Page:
The likely option will be that Pedro Alvarez eventually shifts from third base to first base, although the Pirates also lack third base options. They are currently in position for a solution to that problem, holding the number one draft pick in 2011, and the chance to draft Anthony Rendon. Rendon is in college, there’s no guarantee he’s drafted by the Pirates, and even beyond that, there’s no guarantees that he makes the majors and lives up to his hype. That said, the hype is there for a reason with Rendon, and top college hitters traditionally have the best success rate not only with reaching the majors, but with turning in to star players.
It would be hard to imagine the Pirates passing on Rendon next year, assuming he’s healthy (and all reports are positive on his health). That, plus the hype and high success rate of top college hitters, is why I think the long term at first base will be Pedro Alvarez, right after Anthony Rendon takes over the third base position.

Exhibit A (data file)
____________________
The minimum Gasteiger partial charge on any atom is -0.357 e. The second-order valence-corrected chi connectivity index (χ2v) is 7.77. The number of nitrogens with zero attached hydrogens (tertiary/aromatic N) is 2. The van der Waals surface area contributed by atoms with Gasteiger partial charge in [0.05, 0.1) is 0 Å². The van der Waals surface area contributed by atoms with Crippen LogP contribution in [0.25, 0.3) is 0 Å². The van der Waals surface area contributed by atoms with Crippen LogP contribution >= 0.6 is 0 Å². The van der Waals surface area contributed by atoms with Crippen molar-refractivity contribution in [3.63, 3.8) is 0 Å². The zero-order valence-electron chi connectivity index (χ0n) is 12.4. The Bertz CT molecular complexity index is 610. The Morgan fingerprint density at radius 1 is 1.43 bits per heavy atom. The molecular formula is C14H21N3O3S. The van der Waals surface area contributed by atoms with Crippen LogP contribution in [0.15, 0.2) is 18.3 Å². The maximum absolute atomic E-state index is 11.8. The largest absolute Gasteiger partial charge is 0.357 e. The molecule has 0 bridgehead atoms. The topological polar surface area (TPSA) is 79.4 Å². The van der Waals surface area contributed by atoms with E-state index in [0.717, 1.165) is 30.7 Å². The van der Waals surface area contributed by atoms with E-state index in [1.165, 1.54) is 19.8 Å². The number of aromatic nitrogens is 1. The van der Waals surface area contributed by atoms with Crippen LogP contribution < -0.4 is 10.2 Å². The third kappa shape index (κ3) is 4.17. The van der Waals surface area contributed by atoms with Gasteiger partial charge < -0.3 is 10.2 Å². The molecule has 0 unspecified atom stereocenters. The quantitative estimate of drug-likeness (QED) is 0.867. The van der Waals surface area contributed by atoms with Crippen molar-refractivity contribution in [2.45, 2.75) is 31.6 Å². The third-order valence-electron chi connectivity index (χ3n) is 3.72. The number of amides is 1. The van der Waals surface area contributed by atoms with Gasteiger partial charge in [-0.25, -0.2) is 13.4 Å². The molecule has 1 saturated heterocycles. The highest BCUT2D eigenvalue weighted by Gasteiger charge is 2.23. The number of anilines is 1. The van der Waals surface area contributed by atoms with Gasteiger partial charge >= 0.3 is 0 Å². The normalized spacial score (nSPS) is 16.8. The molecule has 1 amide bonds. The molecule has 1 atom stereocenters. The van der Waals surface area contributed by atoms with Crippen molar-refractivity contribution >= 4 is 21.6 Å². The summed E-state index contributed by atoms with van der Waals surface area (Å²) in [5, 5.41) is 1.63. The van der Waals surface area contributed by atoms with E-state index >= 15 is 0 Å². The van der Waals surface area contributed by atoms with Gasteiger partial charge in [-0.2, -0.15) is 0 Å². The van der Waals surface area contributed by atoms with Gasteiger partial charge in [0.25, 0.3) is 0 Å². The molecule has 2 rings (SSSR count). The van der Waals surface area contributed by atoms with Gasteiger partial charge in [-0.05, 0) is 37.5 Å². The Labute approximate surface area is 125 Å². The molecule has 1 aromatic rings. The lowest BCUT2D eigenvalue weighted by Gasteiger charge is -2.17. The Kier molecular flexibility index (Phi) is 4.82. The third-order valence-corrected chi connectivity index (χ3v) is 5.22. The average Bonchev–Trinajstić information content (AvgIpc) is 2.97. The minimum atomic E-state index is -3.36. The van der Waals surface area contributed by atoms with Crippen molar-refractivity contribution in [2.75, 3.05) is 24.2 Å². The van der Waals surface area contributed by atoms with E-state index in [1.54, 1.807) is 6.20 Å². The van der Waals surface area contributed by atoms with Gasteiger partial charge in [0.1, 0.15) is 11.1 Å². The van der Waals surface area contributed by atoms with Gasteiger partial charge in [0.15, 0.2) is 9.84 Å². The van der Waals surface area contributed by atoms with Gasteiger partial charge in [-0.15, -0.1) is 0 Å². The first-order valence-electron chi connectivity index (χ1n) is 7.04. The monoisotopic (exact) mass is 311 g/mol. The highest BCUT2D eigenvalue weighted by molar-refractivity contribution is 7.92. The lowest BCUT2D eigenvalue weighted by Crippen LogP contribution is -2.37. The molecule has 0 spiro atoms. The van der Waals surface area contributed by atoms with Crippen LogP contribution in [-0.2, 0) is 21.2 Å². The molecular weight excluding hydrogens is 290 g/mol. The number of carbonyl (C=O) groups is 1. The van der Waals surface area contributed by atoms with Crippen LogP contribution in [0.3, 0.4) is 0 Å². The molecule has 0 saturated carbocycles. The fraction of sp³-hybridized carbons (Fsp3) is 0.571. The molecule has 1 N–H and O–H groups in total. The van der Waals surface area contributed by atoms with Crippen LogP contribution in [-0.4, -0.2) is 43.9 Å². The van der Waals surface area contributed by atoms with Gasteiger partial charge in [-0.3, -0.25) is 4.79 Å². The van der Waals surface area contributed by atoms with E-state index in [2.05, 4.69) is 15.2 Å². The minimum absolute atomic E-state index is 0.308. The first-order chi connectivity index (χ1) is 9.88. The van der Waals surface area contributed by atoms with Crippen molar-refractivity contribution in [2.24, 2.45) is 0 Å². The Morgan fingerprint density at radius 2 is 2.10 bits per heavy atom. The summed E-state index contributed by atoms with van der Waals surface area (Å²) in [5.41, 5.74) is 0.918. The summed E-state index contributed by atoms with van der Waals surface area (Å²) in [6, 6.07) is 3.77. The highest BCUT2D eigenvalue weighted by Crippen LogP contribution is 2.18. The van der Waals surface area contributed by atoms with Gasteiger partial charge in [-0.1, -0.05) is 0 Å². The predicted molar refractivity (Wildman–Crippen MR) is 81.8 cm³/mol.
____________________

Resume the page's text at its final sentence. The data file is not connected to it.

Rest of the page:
Tim started Pirates Prospects in 2009 from his home in Virginia, which was 40 minutes from where Pedro Alvarez made his pro debut in Lynchburg. That year, the Lynchburg Hillcats won the Carolina League championship, and Pirates Prospects was born from Tim's reporting along the way. The site has grown over the years to include many more writers, and Tim has gone on to become a credentialed MLB reporter, producing Pirates Prospects each year, and will publish his 11th Prospect Guide this offseason. He has also served as the Pittsburgh Pirates correspondent for Baseball America since 2019. Behind the scenes, Tim is an avid music lover, and most of the money he gets paid to run this site goes to vinyl records.